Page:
As a solution to the growing problem, the federal government sought to confine the Indians to reservations, but this was opposed both by the Indians themselves and by white ranchers fearing the loss of labor.

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Meanwhile, clashes multiplied. One of the most violent, between white settlers and Yuki Indians in the Round Valley of Mendocino County, lasted for several years and was waged with great ferocity.

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  • Although Governor John B. Weller cautioned against an indiscriminate campaign—"[Y]our operations against the Indians," he wrote to the commander of a volunteer force in ,"must be confined strictly to those who are known to have been engaged in killing the stock and destroying the property of our citizens.

    By the number of Yukis had declined from about 5, to The Humboldt Bay region, just northwest of the Round Valley, was the scene of still more collisions. Here too Indians stole and killed cattle, and militia companies retaliated. A secret league, formed in the town of Eureka, perpetrated a particularly hideous massacre in February , surprising Indians sleeping in their houses and killing about sixty, mostly by hatchet.

    During the same morning hours, whites attacked two other Indian rancherias, with the same deadly results. In all, nearly Indians were killed on one day, at least half of them women and children.

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    Once again there was outrage and remorse. But nothing they had suffered, no depredations the savages had committed, could justify the cruel slaughter of innocent women and children. But atrocities continued: by the 's, as one historian has summarized the situation in California,"only remnants of the aboriginal populations were still alive, and those who had survived the maelstrom of the preceding quarter-century were dislocated, demoralized, and impoverished.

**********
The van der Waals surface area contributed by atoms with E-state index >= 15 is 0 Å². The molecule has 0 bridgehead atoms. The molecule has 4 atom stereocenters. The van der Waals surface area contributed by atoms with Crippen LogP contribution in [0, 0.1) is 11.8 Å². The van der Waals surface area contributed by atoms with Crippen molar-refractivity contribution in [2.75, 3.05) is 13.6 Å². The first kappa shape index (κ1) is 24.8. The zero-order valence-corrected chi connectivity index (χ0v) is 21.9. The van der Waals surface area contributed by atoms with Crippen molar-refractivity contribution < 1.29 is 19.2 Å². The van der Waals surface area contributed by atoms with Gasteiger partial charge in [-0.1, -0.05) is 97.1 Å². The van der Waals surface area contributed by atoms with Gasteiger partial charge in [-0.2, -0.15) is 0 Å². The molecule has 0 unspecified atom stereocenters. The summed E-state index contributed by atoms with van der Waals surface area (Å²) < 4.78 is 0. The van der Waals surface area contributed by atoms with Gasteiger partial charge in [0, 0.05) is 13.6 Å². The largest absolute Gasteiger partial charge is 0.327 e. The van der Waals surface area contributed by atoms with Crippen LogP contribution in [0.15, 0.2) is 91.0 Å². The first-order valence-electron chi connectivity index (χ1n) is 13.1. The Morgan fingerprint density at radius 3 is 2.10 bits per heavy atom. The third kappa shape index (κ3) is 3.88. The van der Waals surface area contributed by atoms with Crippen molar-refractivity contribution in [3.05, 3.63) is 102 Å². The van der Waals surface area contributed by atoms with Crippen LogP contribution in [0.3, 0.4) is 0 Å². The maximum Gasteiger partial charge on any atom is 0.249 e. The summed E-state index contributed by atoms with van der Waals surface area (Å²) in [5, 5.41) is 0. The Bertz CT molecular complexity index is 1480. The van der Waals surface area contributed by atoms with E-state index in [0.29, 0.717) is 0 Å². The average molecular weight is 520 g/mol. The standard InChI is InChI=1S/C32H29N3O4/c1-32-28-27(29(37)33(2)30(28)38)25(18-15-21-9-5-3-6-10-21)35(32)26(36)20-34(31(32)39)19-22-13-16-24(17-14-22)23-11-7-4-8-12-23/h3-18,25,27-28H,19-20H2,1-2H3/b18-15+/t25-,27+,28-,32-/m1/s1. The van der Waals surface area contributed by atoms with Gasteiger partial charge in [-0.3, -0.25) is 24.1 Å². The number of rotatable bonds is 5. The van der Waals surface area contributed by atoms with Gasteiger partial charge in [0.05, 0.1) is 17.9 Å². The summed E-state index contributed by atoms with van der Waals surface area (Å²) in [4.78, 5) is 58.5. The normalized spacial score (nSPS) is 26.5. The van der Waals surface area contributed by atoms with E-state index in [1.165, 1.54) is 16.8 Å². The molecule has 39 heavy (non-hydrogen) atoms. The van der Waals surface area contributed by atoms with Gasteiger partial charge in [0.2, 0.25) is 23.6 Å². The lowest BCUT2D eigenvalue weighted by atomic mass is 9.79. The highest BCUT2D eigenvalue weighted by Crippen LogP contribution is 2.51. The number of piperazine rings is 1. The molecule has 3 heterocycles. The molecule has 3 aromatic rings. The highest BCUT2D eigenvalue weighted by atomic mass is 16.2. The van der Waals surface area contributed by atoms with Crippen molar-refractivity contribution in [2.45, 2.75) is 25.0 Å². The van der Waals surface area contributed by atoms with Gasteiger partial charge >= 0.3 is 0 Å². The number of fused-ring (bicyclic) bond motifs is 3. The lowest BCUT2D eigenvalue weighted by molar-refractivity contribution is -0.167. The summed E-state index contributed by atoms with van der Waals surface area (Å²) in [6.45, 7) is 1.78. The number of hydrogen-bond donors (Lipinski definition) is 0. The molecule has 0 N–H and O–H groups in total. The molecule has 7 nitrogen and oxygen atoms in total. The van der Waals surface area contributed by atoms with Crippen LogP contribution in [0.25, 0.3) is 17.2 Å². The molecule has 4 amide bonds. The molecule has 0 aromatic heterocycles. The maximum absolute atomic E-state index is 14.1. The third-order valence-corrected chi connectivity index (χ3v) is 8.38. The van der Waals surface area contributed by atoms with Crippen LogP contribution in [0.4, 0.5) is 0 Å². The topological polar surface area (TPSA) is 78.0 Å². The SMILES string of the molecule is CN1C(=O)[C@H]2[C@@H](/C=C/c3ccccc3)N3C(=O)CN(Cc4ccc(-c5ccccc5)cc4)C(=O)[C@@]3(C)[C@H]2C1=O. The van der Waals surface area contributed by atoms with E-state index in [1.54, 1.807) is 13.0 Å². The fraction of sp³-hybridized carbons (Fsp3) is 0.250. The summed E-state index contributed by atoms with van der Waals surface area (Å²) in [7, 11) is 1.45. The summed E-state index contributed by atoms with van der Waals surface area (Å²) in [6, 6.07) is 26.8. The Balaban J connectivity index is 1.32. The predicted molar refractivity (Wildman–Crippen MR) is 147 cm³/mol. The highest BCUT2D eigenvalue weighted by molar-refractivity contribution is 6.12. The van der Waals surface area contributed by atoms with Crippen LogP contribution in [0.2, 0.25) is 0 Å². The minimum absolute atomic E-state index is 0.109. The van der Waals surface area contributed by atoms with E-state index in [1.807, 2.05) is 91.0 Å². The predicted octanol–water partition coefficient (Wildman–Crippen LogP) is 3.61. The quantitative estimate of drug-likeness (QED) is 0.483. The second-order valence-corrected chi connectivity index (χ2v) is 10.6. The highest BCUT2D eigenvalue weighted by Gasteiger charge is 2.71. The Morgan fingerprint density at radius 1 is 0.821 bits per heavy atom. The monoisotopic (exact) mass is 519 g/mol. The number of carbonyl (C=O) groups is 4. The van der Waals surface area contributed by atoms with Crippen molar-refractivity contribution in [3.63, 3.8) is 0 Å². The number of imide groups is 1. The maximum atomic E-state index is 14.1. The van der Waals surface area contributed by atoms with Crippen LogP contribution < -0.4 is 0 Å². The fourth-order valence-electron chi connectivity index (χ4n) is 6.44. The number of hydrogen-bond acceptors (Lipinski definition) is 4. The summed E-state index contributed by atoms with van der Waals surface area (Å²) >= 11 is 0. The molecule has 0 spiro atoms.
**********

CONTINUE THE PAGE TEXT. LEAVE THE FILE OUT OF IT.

Lastly we come to the wars on the Great Plains. Following the end of the Civil War, large waves of white migrants, arriving simultaneously from East and West, squeezed the Plains Indians between them. In response, the Indians attacked vulnerable white outposts; their"acts of devilish cruelty," reported one officer on the scene, had"no parallel in savage warfare.

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    To force the natives into submission, Generals Sherman and Sheridan, who for two decades after the Civil War commanded the Indian-fighting army units on the Plains, applied the same strategy they had used so successfully in their marches across Georgia and in the Shenandoah Valley. Unable to defeat the Indians on the open prairie, they pursued them to their winter camps, where numbing cold and heavy snows limited their mobility.

    There they destroyed the lodges and stores of food, a tactic that inevitably resulted in the deaths of women and children. These actions were almost certainly in conformity with the laws of war accepted at the time.